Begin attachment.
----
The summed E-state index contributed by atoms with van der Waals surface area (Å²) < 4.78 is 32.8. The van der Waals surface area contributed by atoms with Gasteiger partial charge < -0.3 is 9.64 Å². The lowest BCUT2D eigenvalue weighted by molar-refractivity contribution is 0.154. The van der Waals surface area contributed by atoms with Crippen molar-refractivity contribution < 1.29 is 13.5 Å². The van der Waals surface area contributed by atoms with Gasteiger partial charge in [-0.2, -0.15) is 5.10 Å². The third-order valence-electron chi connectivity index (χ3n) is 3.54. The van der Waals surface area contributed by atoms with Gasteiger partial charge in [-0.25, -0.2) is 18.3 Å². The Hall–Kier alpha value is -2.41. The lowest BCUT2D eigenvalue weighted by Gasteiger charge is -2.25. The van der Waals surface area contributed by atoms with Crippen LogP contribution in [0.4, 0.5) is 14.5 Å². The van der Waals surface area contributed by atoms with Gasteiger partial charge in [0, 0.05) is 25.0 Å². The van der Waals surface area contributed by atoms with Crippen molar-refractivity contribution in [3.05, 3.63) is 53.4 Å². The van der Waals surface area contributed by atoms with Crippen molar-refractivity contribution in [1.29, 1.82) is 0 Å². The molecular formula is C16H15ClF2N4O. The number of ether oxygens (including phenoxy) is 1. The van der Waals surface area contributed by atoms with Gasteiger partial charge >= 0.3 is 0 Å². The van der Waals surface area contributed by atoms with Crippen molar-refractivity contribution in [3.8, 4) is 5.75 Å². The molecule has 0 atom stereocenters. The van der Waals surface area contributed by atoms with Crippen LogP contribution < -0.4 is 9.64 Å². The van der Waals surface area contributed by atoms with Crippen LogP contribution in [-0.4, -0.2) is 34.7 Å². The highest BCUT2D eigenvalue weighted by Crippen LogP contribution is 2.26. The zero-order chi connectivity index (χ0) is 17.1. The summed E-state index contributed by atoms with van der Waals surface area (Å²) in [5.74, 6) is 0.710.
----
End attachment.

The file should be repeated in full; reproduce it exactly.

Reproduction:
The summed E-state index contributed by atoms with van der Waals surface area (Å²) < 4.78 is 32.8. The van der Waals surface area contributed by atoms with Gasteiger partial charge < -0.3 is 9.64 Å². The lowest BCUT2D eigenvalue weighted by molar-refractivity contribution is 0.154. The van der Waals surface area contributed by atoms with Crippen molar-refractivity contribution < 1.29 is 13.5 Å². The van der Waals surface area contributed by atoms with Gasteiger partial charge in [-0.2, -0.15) is 5.10 Å². The third-order valence-electron chi connectivity index (χ3n) is 3.54. The van der Waals surface area contributed by atoms with Gasteiger partial charge in [-0.25, -0.2) is 18.3 Å². The Hall–Kier alpha value is -2.41. The lowest BCUT2D eigenvalue weighted by Gasteiger charge is -2.25. The van der Waals surface area contributed by atoms with Crippen LogP contribution in [0.4, 0.5) is 14.5 Å². The van der Waals surface area contributed by atoms with Gasteiger partial charge in [0, 0.05) is 25.0 Å². The van der Waals surface area contributed by atoms with Crippen molar-refractivity contribution in [3.05, 3.63) is 53.4 Å². The van der Waals surface area contributed by atoms with Crippen molar-refractivity contribution in [1.29, 1.82) is 0 Å². The molecular formula is C16H15ClF2N4O. The number of ether oxygens (including phenoxy) is 1. The van der Waals surface area contributed by atoms with Gasteiger partial charge >= 0.3 is 0 Å². The van der Waals surface area contributed by atoms with Crippen molar-refractivity contribution in [3.8, 4) is 5.75 Å². The molecule has 0 atom stereocenters. The van der Waals surface area contributed by atoms with Crippen LogP contribution < -0.4 is 9.64 Å². The van der Waals surface area contributed by atoms with Crippen LogP contribution in [-0.4, -0.2) is 34.7 Å². The highest BCUT2D eigenvalue weighted by Crippen LogP contribution is 2.26. The zero-order chi connectivity index (χ0) is 17.1. The summed E-state index contributed by atoms with van der Waals surface area (Å²) in [5.74, 6) is 0.710.